The practical art of making more with less. It’s the tagline of my book. It’s one of my favorite things to think about and implement into my life. I like to talk about it, too. You can listen to this podcast with Robyn of Real Food Whole Life. Throughout our conversation, Robyn asked me to break this idea down and break it down again. To be honest, it’s a complex, multi-faceted thing to break down. While this idea is intuitive for some, it’s counterintuitive and confusing to others. Many would think, if I pare down my kitchen, for example, then I’ll only be able to make basic, 5-ingredient recipes. Aside from Marcella Hazan’s brilliant 5-ingredient tomato sauce (you can see my version here), not a lot of recipes come together in so few of ingredients. At least not many you’d want to make again and again. That’s why this whole less-is-more thing is so incredible. Stay with me. If you do, there’s a Lodge Cast Iron giveaway at the bottom. Read more
Welcome to Week 1 of The Minimalist Kitchen Course! I don’t know about you, but I’m always itchy to get life back into some sort of order after the holidays. It’s a great time to get started on this course. This week we will be auditing your kitchen space, doing a whole lot of thinking and not a whole lot of doing. If you’re anything like me, you’ll want to jump ahead and pare down your kitchen this weekend. Take a long exhale out. We are going to be thoughtful and deliberate about this process, which basically means slow, so that you’re not redoing this again in a month or two. Before we dig into the course content, I’d like to go over a couple things in the intro, like ground rules and my approach to teaching, so that you know how best to consume this information.
Ours is 72-inches long made from a soft wood. So soft it holds every scribble, a practice session of the letter “E”, and a splinter of red paint. It keeps records of our dinners, weekend breakfasts, and the occasional overly stuffed gathering by way of smeared avocados, petrified pasta noodles, and a never ending supply of crumbs. In a wild game of tag, it’s our home base. The dinner table, that is. Read more
I’ve been hard at work, behind the scenes, creating a comprehensive resource for you. The Minimalist Kitchen Course is coming to a computer near you, January 8th to be exact. This course is an addendum to my book. A prequel to the sequel. A tighter hand hold. Not like a squeeze-your-hand hold, more like a hold-your-hand hold. Many were able to take my book, The Minimalist Kitchen, and pare down their kitchen easily. And others were like, break it down now. Which is how I feel anytime someone talks about business or tax stuff. I’m like break it waaaayyyy down now. That’s how this course has been designed. The book still stands. In fact, you’ll need to use it as your textbook for the course. Read more
They don’t make things like they used to. But if you look hard enough, you’ll find a handful of artisans that do—that make things the old fashioned way. They just might not be on the internet. Ha! Our tree stand is one of those things. We bought it 3 years ago from the tree farm where we cut down our tree. And every year you ask, “Where did you get your tree stand?” And every year I go on a hunt that turns up empty answers. Not this year though! I dug a little deeper to find you similar options to our forever, heirloom, high-quality tree stand. Note: quality costs more, so you’ll see prices below to reflect that. Behold. Read more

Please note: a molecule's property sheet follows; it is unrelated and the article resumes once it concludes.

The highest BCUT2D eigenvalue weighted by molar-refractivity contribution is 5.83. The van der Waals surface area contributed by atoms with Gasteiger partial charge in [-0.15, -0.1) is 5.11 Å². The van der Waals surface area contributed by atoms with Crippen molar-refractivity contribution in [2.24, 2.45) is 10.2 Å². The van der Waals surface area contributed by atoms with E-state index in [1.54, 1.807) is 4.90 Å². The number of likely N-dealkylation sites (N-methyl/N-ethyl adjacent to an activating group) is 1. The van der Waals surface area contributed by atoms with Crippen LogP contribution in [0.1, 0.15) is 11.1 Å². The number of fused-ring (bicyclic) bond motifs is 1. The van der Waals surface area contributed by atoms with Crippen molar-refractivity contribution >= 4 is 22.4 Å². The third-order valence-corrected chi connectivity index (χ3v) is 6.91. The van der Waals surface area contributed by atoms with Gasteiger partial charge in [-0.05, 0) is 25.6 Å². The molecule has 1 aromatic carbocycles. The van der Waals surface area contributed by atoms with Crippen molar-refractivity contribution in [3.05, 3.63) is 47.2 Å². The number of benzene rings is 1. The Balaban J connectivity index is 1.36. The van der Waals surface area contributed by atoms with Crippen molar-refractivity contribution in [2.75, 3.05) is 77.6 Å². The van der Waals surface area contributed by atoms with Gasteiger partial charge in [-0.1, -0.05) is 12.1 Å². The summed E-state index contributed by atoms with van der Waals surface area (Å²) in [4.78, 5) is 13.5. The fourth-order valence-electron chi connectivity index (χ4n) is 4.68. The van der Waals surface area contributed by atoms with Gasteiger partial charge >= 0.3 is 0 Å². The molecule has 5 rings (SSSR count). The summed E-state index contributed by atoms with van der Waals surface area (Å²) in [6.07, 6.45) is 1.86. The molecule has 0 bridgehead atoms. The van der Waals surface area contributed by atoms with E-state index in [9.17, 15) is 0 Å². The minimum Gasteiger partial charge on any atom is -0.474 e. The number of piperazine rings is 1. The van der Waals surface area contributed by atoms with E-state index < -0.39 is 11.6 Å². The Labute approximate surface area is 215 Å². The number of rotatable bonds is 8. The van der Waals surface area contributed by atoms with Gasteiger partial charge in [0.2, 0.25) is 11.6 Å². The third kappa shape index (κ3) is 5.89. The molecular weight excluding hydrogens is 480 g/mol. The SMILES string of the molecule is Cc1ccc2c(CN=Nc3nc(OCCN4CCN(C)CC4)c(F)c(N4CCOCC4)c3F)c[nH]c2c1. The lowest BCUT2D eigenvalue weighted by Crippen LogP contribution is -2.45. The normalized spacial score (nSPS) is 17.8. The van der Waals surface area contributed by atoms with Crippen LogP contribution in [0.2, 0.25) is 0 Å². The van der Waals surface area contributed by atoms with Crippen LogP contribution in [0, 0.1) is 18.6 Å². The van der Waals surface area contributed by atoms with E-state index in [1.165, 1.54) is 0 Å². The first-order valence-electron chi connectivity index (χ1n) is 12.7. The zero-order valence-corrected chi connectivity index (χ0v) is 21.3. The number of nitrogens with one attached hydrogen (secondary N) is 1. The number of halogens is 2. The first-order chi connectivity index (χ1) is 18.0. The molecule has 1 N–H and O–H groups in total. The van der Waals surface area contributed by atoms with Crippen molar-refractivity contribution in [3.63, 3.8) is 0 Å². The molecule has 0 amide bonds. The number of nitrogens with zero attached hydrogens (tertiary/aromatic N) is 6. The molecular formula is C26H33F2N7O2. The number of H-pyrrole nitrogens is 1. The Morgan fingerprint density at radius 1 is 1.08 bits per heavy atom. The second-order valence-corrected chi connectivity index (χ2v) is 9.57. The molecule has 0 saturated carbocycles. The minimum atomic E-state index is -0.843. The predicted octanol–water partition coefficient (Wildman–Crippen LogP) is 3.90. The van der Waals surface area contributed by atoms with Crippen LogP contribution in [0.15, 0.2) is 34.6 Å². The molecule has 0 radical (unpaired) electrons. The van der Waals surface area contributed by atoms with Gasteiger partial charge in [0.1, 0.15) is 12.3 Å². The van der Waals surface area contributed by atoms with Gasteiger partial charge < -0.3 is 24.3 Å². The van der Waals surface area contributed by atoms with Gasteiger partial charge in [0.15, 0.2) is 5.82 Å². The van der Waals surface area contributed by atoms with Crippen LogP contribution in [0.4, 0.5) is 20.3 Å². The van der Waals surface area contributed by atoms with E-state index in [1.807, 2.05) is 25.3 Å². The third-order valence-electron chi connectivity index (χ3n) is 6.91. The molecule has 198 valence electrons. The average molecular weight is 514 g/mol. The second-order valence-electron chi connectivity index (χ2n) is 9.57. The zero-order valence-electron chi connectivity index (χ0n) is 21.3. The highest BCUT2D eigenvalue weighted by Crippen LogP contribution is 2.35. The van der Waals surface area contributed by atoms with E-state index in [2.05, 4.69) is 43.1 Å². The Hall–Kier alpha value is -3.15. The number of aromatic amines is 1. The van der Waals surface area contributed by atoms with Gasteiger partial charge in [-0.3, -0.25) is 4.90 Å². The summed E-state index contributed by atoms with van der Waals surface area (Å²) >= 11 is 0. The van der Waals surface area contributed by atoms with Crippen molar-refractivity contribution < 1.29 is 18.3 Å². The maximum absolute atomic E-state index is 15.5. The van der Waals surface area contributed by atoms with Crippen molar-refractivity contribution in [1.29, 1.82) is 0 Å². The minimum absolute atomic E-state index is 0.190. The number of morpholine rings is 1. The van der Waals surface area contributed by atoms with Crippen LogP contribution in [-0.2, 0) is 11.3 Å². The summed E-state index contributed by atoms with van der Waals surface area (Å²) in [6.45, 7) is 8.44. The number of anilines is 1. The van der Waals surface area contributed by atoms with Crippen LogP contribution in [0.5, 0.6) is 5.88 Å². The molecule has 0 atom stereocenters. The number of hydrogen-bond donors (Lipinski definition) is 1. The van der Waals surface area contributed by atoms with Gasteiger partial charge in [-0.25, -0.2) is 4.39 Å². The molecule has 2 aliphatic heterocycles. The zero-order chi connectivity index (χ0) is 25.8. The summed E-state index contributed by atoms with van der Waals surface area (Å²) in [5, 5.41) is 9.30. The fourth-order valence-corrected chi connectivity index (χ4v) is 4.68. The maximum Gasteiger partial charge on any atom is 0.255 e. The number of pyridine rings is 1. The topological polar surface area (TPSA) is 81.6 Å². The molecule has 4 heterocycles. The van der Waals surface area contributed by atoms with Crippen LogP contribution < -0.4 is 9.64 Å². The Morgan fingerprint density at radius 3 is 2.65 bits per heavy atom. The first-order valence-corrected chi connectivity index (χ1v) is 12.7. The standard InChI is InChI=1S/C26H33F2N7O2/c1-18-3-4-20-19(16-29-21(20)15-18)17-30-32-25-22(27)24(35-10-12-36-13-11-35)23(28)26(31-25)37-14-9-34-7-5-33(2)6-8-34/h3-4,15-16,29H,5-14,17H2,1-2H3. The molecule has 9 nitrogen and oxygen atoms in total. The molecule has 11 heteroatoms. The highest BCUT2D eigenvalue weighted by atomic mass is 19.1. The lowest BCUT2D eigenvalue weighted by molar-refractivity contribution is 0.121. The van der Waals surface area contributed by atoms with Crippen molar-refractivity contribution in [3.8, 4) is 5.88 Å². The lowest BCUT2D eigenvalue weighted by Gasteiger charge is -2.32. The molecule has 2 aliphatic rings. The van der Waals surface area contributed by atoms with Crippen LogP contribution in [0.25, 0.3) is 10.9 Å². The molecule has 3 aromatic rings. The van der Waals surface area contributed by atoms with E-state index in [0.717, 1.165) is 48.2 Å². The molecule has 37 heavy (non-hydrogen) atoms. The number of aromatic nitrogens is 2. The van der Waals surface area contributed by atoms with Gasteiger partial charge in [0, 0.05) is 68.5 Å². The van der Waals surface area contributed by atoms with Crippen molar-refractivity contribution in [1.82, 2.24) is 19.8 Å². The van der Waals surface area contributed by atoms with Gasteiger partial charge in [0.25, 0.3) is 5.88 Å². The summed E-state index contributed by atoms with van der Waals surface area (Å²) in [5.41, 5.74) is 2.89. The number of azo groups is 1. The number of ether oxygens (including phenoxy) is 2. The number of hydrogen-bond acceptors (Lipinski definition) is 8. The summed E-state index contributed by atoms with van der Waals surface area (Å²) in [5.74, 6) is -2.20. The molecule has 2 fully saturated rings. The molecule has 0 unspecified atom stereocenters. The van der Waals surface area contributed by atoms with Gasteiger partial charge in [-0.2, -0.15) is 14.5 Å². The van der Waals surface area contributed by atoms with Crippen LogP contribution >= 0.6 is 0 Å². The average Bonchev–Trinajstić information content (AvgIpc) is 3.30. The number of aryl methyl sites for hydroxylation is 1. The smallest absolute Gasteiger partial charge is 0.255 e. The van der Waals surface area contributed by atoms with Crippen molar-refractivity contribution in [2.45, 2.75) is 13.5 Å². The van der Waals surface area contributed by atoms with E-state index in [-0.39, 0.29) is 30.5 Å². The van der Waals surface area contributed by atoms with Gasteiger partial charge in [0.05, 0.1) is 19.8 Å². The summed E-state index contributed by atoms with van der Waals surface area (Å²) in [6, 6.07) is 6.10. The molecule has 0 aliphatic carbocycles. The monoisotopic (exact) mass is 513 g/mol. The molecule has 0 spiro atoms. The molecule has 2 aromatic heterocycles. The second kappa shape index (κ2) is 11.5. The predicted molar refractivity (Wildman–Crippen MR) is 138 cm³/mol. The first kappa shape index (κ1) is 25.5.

If it looks like a blender, blends like a blender, and makes smoothies like a blender, then it must be a blender. Unless it’s a Vitamix. In that case, it’s a blender, a food processor, an immersion blender, a peanut butter maker, an oat flour blitzer, a whipped cream whipper, and the list goes on and on. I married into a Vitamix family. My husband grew up using this high-powered blender. His Uncle Rex sold these machines for many years. And his mom, Tamara, got him a Certified Reconditioned Vitamix as a college graduation present. It’s the same blender we’ve been using all these years. (Read on for giveaway.) Read more
Like my kitchen, I’ve been slowly paring down my wardrobe since the beginning of adulthood to make the everyday more doable. In the early days, my drawers could barely close and created daily frustration. I kept a lot around because, variety is the spice of life. At least that’s what they say. And yet, I always grabbed for the same pair of jeans, the ones that fit like a glove, and the same t-shirt that washed and wore well. I was wearing a uniform, though it took me awhile to realize it. But once I did, I slowly started getting rid of the excess. From there, I started buying my clothes like I buy pantry staples, in bulk—2 of the same favorite camisole, 2 of the same pair of jeans, 2 of the same favorite t-shirt, and 10 of the same pair (and color) of underwear. Read more
I’m a 9 on the enneagram. The peacemaker. I love homeostasis, a 98.6°F basal body temperature, for everything to be right in my world. I tend to be easy going and agreeable, except in the presence of oysters, too tight of jeans, and the feeling of disappointing someone. That also makes me a people pleaser. It’s my biggest asset and my greatest deficit. I’m very good at self deprecating talk, but that’s not news to any of you. And if I get overwhelmed, I tend towards sloth. I said that way too fast, I tend towards sllloooooootttttthhhhhh. Which is how I’m feeling at the moment. Read more